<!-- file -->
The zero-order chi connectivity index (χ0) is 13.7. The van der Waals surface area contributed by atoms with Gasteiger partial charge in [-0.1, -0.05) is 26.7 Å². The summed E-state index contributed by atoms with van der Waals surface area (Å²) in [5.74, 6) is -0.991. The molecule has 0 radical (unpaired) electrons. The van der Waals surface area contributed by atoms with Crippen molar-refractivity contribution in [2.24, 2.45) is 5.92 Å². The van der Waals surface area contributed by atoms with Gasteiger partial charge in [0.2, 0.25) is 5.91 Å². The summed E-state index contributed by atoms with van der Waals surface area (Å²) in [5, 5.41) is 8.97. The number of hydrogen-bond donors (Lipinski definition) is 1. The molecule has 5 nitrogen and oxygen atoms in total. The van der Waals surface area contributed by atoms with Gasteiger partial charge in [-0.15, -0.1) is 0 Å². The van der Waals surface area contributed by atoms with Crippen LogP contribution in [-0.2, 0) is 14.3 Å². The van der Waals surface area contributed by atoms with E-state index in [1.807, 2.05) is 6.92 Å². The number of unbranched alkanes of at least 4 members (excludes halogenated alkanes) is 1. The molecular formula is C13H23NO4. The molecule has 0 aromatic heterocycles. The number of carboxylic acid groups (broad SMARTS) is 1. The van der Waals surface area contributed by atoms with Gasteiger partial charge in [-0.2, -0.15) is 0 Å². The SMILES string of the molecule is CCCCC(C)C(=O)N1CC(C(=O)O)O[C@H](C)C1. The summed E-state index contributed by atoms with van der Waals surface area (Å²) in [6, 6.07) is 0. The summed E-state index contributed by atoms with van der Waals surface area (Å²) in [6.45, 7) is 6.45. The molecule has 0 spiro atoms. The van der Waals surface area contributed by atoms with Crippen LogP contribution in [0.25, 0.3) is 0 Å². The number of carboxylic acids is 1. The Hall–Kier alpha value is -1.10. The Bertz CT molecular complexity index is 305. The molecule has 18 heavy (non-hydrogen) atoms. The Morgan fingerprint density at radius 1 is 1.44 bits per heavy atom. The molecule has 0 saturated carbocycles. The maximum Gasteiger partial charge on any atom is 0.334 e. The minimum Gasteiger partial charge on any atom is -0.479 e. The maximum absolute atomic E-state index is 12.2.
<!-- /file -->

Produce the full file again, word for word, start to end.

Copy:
The zero-order chi connectivity index (χ0) is 13.7. The van der Waals surface area contributed by atoms with Gasteiger partial charge in [-0.1, -0.05) is 26.7 Å². The summed E-state index contributed by atoms with van der Waals surface area (Å²) in [5.74, 6) is -0.991. The molecule has 0 radical (unpaired) electrons. The van der Waals surface area contributed by atoms with Crippen molar-refractivity contribution in [2.24, 2.45) is 5.92 Å². The van der Waals surface area contributed by atoms with Gasteiger partial charge in [0.2, 0.25) is 5.91 Å². The summed E-state index contributed by atoms with van der Waals surface area (Å²) in [5, 5.41) is 8.97. The number of hydrogen-bond donors (Lipinski definition) is 1. The molecule has 5 nitrogen and oxygen atoms in total. The van der Waals surface area contributed by atoms with Gasteiger partial charge in [-0.15, -0.1) is 0 Å². The van der Waals surface area contributed by atoms with Crippen LogP contribution in [-0.2, 0) is 14.3 Å². The van der Waals surface area contributed by atoms with E-state index in [1.807, 2.05) is 6.92 Å². The number of unbranched alkanes of at least 4 members (excludes halogenated alkanes) is 1. The molecular formula is C13H23NO4. The molecule has 0 aromatic heterocycles. The number of carboxylic acid groups (broad SMARTS) is 1. The van der Waals surface area contributed by atoms with Gasteiger partial charge in [-0.2, -0.15) is 0 Å². The SMILES string of the molecule is CCCCC(C)C(=O)N1CC(C(=O)O)O[C@H](C)C1. The summed E-state index contributed by atoms with van der Waals surface area (Å²) in [6, 6.07) is 0. The summed E-state index contributed by atoms with van der Waals surface area (Å²) in [6.45, 7) is 6.45. The molecule has 0 spiro atoms. The van der Waals surface area contributed by atoms with Crippen LogP contribution in [0.25, 0.3) is 0 Å². The number of carboxylic acids is 1. The Hall–Kier alpha value is -1.10. The Bertz CT molecular complexity index is 305. The molecule has 18 heavy (non-hydrogen) atoms. The Morgan fingerprint density at radius 1 is 1.44 bits per heavy atom. The molecule has 0 saturated carbocycles. The maximum Gasteiger partial charge on any atom is 0.334 e. The minimum Gasteiger partial charge on any atom is -0.479 e. The maximum absolute atomic E-state index is 12.2.